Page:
“Can you believe these are my customers?” Donald Trump once asked while surveying the crowd in the Taj Mahal casino’s poker room. “Look at those losers,” he said to his consultant Tom O’Neil, of people spending money on the floor of the Trump Plaza casino. Visiting the Iowa State Fair as a presidential candidate in 2015, he was astounded that locals fell in line to support him because of a few free rides in his branded helicopter. In the White House, he was sometimes stunned at his own backers’ fervor, telling aides, “They’re fucking crazy.” Yet they loved him and wanted to own a piece of him, and that was what mattered most.
Almost immediately after his defeat in 2020, Trump began fundraising off his claims of fraud, turning to his ardent fans for support. Plenty of people donated small amounts of money to continue a fight he swore was valid and building toward action. It was difficult to discern, though, whether Trump actually believed what he was saying about the election.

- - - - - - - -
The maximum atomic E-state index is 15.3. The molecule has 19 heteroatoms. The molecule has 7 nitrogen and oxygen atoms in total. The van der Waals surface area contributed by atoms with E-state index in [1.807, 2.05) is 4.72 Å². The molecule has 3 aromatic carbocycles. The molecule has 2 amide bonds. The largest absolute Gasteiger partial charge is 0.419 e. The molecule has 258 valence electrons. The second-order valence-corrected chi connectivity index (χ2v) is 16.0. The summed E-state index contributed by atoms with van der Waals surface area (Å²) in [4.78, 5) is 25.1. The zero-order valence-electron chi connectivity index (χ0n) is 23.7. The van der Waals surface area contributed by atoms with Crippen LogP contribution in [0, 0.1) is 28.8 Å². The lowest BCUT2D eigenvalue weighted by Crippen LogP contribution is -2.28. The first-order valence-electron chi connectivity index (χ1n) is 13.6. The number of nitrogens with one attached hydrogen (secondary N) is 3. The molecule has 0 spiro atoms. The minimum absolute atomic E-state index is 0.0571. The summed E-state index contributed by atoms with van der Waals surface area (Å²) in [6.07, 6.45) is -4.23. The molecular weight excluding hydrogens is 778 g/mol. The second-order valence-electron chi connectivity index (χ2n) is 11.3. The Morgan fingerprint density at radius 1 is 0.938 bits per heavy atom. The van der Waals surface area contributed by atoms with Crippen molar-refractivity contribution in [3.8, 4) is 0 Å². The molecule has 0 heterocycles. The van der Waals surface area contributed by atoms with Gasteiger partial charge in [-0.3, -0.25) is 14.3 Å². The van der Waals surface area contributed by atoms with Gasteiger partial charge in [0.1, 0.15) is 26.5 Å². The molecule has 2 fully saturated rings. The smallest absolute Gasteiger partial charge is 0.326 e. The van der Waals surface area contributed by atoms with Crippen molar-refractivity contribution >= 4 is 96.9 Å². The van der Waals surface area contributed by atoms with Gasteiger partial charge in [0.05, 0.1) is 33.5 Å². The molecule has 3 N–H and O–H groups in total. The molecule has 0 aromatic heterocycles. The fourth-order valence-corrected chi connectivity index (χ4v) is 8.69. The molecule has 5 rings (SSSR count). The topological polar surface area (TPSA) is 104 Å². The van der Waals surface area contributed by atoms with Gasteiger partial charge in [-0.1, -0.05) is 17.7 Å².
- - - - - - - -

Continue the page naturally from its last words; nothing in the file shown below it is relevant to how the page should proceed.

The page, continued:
I learned in the spring that Trump was repeating a claim from one of his most vocal allies, the self-made pillow-company CEO Mike Lindell, that Trump would be reinstated as president by August 2021. Trump liked the idea, telling aides he did not want to have to sit through another three and a half years of a Biden presidency. He quietly encouraged some conservative writers to publicize the idea in their own voices, telling the National Review editor Rich Lowry as well that he anticipated being reinstated by August 2021. Trump encouraged Lowry to write about it, saying it could help the magazine. When Jenna Ellis, his former adviser, protested on Twitter the notion that Trump could be reinstated to office, Trump told Ellis that her reputation would be damaged. She took that as pressure to reverse her statement. Trump conceded to her that the scenario was “almost impossible,” but that he wanted to keep the idea alive. [Continue reading…]